Best diet food for weight loss - Best diet for diabetics type 2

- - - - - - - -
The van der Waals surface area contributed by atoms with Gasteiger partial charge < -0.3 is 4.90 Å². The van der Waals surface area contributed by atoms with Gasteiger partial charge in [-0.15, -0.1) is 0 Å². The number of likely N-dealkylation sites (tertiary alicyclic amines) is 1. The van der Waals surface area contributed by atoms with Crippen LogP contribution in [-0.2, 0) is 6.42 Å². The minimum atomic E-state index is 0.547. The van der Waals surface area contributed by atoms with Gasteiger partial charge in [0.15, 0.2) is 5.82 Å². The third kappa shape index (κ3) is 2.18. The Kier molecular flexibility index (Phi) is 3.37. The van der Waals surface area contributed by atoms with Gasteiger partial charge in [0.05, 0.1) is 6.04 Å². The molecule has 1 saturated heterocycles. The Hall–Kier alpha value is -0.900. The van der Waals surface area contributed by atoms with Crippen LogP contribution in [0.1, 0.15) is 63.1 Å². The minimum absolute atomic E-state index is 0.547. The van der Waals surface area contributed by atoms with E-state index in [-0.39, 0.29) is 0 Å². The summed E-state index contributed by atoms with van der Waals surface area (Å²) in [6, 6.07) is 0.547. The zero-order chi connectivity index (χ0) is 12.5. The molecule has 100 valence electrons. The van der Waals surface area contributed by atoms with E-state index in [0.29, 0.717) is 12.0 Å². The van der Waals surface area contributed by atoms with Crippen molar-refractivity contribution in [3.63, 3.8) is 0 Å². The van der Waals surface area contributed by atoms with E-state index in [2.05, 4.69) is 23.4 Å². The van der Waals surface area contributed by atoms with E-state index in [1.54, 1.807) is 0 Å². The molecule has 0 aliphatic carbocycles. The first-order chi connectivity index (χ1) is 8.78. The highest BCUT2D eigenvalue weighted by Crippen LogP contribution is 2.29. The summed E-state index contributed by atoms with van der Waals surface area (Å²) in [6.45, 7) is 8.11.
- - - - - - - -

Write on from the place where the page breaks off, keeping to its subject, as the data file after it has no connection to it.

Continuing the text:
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Updated: May 12,2023